We're living in a golden age of comic book movies with more characters making their way to the big screen than ever before.
But years ago, comic book movies were a rarity. The critically slammed 1997 "Batman & Robin" put the genre on ice for some time. If a movie was based on a comic book, studios were less than forthcoming with that information. The next high-profile comic franchise was 2000's "X-Men," which reinvigorated this style of movie; Sony's "Spider-Man" solidified that superheroes could be viable in film again.
Now, Marvel Comics in particular is driving this trend. Though popular Marvel heroes like Spider-Man and the Hulk have starred in films and TV shows since the 1960s, the publisher has dug into its portfolio over the past few years to make stars out of lesser-known characters like Iron Man and Daredevil. And as more characters become box-office draws, they've continued to exist in the same interconnected movie and TV universe.
Marvel's biggest rival, DC Comics, is diving into the cinematic-universe-building business, too, but with a less cohesive strategy where its TV and movie worlds don't intersect -- ever. Since there are only so many hours in a day, which universe should you invest your time and energy in? Let's look at the players.
Both Marvel and DC's approaches have their pros and cons. The Marvel Cinematic Universe, populated by the Avengers (a team of superheroes that includes Captain America and the Hulk), is filled with stories crossing from the big screen to the small, which makes it a lot of fun to get involved. But those hours and hours of stories to watch can get a little overwhelming -- miss a single episode or film and you may miss references to past events or inside jokes.
Unlike Marvel, you don't have to watch years of movies to get to know DC's new filmic universe. "Batman v Superman: Dawn of Justice" recently introduced a slew of characters at once. Future DC films will pick from that storehouse of heroes and focus on a single character each. While it's possible this approach will be easier to follow, there's a catch: DC's TV programs like "Arrow" and "Gotham" have no connection to the movies. And because different actors will be playing the same role (at least in name) on TV and the big screen, that can get frustrating.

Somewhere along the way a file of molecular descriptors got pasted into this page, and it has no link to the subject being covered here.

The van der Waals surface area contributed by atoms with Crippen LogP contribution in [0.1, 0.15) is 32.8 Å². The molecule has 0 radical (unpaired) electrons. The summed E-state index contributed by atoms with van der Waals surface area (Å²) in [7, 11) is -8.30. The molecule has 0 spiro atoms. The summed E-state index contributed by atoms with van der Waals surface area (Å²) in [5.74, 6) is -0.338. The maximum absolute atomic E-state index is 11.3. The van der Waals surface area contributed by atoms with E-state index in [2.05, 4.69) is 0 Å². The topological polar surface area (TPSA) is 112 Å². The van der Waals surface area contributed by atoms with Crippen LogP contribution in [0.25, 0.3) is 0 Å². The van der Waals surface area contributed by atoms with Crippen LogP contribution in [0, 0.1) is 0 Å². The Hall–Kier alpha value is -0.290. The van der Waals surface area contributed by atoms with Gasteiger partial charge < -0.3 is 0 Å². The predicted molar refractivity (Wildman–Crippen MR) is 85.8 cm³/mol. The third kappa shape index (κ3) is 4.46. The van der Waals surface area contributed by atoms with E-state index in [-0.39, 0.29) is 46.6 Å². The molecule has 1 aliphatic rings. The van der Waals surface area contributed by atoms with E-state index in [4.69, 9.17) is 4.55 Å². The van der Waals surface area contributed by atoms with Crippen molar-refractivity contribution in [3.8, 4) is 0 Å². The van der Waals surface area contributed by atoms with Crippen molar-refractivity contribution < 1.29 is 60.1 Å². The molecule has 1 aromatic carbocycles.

Marvel Cinematic Universe
Before Walt Disney purchased Marvel in 2009, Marvel sold and licensed various film rights to a number of studios, prohibiting certain characters from appearing in each other's movies. You wouldn't see Spider-Man and the Hulk team up onscreen, for instance, because the character rights belonged to Sony and Universal, respectively.
It was an irritating arrangement for comic book fans -- they could read crossover stories with multiple Marvel characters, but they couldn't watch them on TV or film. Fortunately, fans were relieved when Disney's purchase of Marvel and its associated film rights set the stage for an interconnected movie and TV universe that felt more like comic books.
Just consider Marvel's larger Avengers universe, which began onscreen with 2008's "Iron Man," where the combination of Robert Downey Jr.'s charm and the fun, lighthearted approach to superhero saviors (compared to films such as The Dark Knight trilogy, or 2006's "Superman Returns") struck a chord with moviegoers. "Iron Man" was the starting point for a coming series of Disney and Marvel releases, like 2011's "Thor" and "Captain America," that spotlighted individual Avengers characters. 2012's "The Avengers" then brought all of these characters together in a good, old-fashioned Marvel comics team-up.
TV viewers also got in on the fun with 2013's "Agents of SHIELD," which occasionally features storylines that tie directly into the Avengers films. The result is a rich and layered superhero world that gives you a real sense that all of these characters are connected. "Agent Carter" features similar related tie-ins, despite being set in the 1960s. Recently, Disney announced it will also produce a show called "Marvel's Cloak and Dagger."
Netflix also has a partnership with Marvel, which led to 2015's "Daredevil" and "Jessica Jones," as well as "Luke Cage" and "Iron Fist." In addition, a crossover miniseries featuring all four characters, called "The Defenders," will air on the streaming service. It's obvious that Marvel is applying the same theory of its film universe to these Netflix productions: single-character introductory series followed by a large-scale crossover event. What remains to be seen is if these will remain tangential MCU properties or feature crossover storylines with the "proper" movies and shows.
Outside the MCU